Militarization of police contributes to this alienation. There is no reason a typical civilian police department needs an armored personnel carrier. When I was in the Army, I rode in Humvees, MRAPs, and other tactical vehicles. Those vehicles are designed with small windows and thick armor to protect their occupants from improvised explosive devices, rocket-propelled grenades, and military-grade weapons. I understand a need for these vehicles in certain specific situations (border protection, riots, etc), but generally it is unnecessary at best and, at worst, contributes to a dangerous perception that police officers are “at war” with the communities they are policing.

When I was a graduate student at Western Illinois University in Macomb, I witnessed the effects of this type of policing firsthand. In the spring of 2011, riot police in full tactical gear broke up a student block party on Wheeler Street using chemical irritants, pepper spray, batons, and a sound cannon. They sprayed students standing on their own porches with pepper spray. What caused the riot police to move in was a handful of students who started a fire at a stop sign. Local cops did nothing to stop it, but used the incident as a pretext to clear everyone off the street. Of course things escalated, with drunk kids throwing bottles at the police.

If police officers had simply intervened to stop the incident with the stop sign, everyone could have gone on partying without the situation devolving into a riot. But police had already decided they were going to use a show of force clear the street. The “West Central Illinois Mobile Field Force” didn’t show up in full tactical gear with a sound canon not expecting to use it. Why was any of that necessary for a student block party? Rather than ensuring everyone have a good time while keeping the peace, police made a conscious decision to escalate the situation far beyond the force required to deal with a couple rowdy twenty-somethings.

It wasn’t the presence of police that was the problem, it was their method of diffusing the situation that was the problem.

According to activist groups like A World Without Police, “Violence is built into the policeman’s role in modern society… The only way to stop the violence is to abolish the police, and transform the conditions that gave rise to them.” The website cites the statistic that 1,146 people were killed by police in 2015, but omits the fact that the overwhelming number of those people were armed or resisting arrest. The number of unarmed black males killed by police in 2015, according to the Washington Post, was 36 (94 total among all races). There were 15,696 murders and 1,197,704 total violent crimes in the United States in 2015. How many do you think there would be if we just got rid of every police department?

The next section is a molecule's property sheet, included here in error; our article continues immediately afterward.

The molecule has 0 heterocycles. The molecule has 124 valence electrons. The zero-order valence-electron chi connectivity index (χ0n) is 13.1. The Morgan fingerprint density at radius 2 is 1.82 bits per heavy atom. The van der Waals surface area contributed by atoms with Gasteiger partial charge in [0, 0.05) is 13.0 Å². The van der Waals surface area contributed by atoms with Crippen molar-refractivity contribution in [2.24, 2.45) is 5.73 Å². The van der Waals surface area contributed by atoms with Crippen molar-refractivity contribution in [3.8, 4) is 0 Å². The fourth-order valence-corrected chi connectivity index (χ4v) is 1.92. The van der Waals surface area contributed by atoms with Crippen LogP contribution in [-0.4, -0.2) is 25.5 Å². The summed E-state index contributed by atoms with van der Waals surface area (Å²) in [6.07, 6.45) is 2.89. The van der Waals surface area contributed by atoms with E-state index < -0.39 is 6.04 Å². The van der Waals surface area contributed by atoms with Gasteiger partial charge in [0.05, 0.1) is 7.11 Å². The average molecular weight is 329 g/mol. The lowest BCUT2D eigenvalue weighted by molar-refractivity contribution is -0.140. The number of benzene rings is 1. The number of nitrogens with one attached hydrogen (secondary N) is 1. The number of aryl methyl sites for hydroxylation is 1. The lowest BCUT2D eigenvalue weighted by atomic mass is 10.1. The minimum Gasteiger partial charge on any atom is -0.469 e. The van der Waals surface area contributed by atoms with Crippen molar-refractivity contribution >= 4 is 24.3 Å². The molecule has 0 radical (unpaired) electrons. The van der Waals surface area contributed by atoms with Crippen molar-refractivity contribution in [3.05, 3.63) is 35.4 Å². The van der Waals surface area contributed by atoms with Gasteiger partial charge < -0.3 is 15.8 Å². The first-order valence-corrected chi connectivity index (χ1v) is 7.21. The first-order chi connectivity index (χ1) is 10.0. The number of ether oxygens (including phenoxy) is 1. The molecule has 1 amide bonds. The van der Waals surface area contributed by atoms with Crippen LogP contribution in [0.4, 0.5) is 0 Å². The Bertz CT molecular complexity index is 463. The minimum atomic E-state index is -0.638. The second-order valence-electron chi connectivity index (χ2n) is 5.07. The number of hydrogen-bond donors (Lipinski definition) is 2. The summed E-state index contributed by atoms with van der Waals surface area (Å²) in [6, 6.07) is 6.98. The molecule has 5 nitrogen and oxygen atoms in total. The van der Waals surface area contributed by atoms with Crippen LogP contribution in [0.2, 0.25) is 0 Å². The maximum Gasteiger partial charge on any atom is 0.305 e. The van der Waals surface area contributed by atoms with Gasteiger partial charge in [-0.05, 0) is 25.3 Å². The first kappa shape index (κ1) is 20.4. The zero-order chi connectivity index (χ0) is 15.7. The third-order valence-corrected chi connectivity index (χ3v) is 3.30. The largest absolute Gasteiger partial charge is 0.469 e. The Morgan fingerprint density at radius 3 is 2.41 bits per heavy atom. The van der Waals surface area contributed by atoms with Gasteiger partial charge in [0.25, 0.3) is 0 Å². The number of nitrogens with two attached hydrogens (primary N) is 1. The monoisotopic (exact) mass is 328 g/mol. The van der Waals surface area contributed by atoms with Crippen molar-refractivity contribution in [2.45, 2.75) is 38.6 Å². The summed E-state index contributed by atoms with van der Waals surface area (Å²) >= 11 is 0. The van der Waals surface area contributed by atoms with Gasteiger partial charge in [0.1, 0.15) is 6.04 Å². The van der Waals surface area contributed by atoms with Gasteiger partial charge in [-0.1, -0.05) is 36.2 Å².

The solution seems simple. End police violence by ending police. But by “solving” one problem, you’re going to make another, larger problem significantly worse.

No one should live in an unsafe neighborhood or fear the threat of violence. Every law-abiding American, no matter what their background, should be able to walk the streets without fear of harassment by either cops or criminals. By transitioning to a community-oriented policing model, we can reduce violent encounters, be more proactive about preventing crime, and heal the social divisions caused by horrible incidents like the death of George Floyd and so many others.

Author: Michael Kleen

Michael Kleen is an author, raconteur, and occasional traveler. He has a M.A. in History and M.S. in Education. He enjoys studying military history, folklore, and philosophy.